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Maintaining Orderly Markets: Circuit Breakers Explained

Regular Trading Price Monitoring

Circuit breakers were first introduced in the US following the Black Monday stock market crash in 1987 as a means of managing extreme volatility and preserving orderly trading conditions. Not all circuit breakers work the same way. In the US, market-wide circuit breakers enforce a trading pause for all stocks for 15 minutes. London Stock Exchange’s price monitoring functionality is constantly evolving to respond to clients’ changing needs and instead, employs a securityby-security price monitoring mechanism.

Managing volatility

Order books can be subject to rapid price movements. When volatility hits markets, or individual stocks suffer important price moves, London Stock Exchange operates price monitoring functionality, also known as circuit breakers. Circuit breakers are tools that temporarily halt trading activity or delay an auction execution if certain price movement tolerances would be breached. Following the halt, the affected security will be placed into auction allowing a price to be formed in an orderly fashion.

An auction is a period where no automatic execution takes place in order to concentrate available liquidity. The goal is to find the most popular price, rather than the highest or lowest price. This helps remove volatility from the market by slowing down trading. By bringing together a large number of market participants, auctions help determine a price for a stock that can be perceived as a fair valuation at a given point in time.

Watch our animation to learn more about auctions.

Why automatic trading is halted

STATIC PRICE MONITORING

The price of the security throughout the day has moved ±X% (static price monitoring threshold) from the opening auction uncrossing price.

In the case of the largest FTSE 100 stocks = 8% and is relatively common

Should the uncrossing price of the opening auction be ±5% away from the previous day’s closing auction, another 5-minute auction will take place.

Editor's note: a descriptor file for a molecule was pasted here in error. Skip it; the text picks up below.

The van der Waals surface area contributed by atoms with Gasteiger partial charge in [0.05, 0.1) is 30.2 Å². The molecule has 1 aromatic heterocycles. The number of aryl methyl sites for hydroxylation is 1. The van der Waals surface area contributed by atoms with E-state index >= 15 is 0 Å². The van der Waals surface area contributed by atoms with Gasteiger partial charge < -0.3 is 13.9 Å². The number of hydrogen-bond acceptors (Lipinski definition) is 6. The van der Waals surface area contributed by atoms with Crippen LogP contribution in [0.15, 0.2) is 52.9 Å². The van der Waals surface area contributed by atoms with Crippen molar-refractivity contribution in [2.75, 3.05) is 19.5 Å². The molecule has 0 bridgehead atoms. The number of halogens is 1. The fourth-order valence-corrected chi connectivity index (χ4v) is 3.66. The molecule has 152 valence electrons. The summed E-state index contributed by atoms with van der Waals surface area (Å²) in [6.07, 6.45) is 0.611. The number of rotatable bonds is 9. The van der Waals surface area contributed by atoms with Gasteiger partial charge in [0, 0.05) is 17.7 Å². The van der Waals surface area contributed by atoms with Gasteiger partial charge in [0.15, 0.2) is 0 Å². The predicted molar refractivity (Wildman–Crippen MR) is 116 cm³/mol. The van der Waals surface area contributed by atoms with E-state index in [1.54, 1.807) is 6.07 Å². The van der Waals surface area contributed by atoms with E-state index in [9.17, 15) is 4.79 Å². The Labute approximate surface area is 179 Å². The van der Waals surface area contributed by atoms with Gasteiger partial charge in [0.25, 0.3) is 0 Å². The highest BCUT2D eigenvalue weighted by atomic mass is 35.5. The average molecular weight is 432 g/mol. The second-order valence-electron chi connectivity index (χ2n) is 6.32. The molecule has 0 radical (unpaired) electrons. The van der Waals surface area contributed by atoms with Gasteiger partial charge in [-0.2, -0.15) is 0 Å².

DYNAMIC PRICE MONITORING

If the price of a potential execution is more than a defined percentage above or below the applicable reference price(s) then no executions at that price will occur. Instead, automatic execution will be temporarily suspended and an auction triggered to allow the security’s price to re-form in an orderly fashion and then be returned to regular trading as above.

In the case of the largest FTSE 100 stocks = 3% and is relatively uncommon

This figure shows how a dynamic reference price will generate a suspension according to the price of the incoming order.

LSEG: This figure shows how a dynamic reference price will generate a suspension according to the price of the incoming order.

How this is configured

Details of market configuration can be found within the Millennium Exchange Business Parameters document.

— Columns O–V of the Trading Service Breakdown tab outline the number and duration of Price Monitoring Extensions and Market Order Extensions in relation to the various auction types

— Columns AF and AI–AL of the Sector Breakdown tab provides the price tolerance parameters which cause the auctions to enter into Price Monitoring Extensions, and also the tolerances during the continuous phase which, if breached, will cause an Automatic Execution Suspension (AESP) often referred to as a circuit breaker.

For more information on the operation of order book auctions please see sections 7.2 to 7.4 of MIT – Guide to trading system.

CASE STUDY

SETS securities at the open

— A 5% or more move (Open Auction PMP%) in the indicative uncrossing price from the previous Close would trigger a maximum of one 5-minute Price Monitoring Extension (PME)

— Also, a Market Order imbalance (e.g. market orders on one side exceed the sum of Limit + Market orders on the other) would separately trigger a maximum of one 2-minute Market Order Extension (MOE)

— Note that each auction and extension is followed by a random period of up to 30 seconds.

Post the open, SETS volatility suspension (AESP) parameters vary based on the London Stock Exchange Market Sector assignment (by London Stock Exchange) of the security.

— For the most liquid stocks in the FTSE 100 stocks (e.g. London Stock Exchange sector FE10):

  • An 8% (Static Price Monitoring %) move from the last auction uncross (e.g. previous close, opening or other intra-day auction price) would cause a Static Limit volatility auction with 5-minute duration, with a maximum of one Market Order extension with 2-minute duration
  • Any single order which moves market 3% (Dynamic Price Monitoring %) from last order book traded price would cause a volatility auction of 5-minute duration, with a maximum of one market order extension

— For the next most liquid stocks in the FTSE 100 (e.g. London Stock Exchange sector FS10), the Static Price Monitoring % is 10%, and the Dynamic Price Monitoring % is 5%

— FTSE 100 securities have tighter dynamic thresholds for intraday, closing and EDSP auctions than regular trading (1% for FE10 and 3% FS10).

Originally Published in March 2020 – Maintaining Orderly Markets: Circuit Breakers Explained

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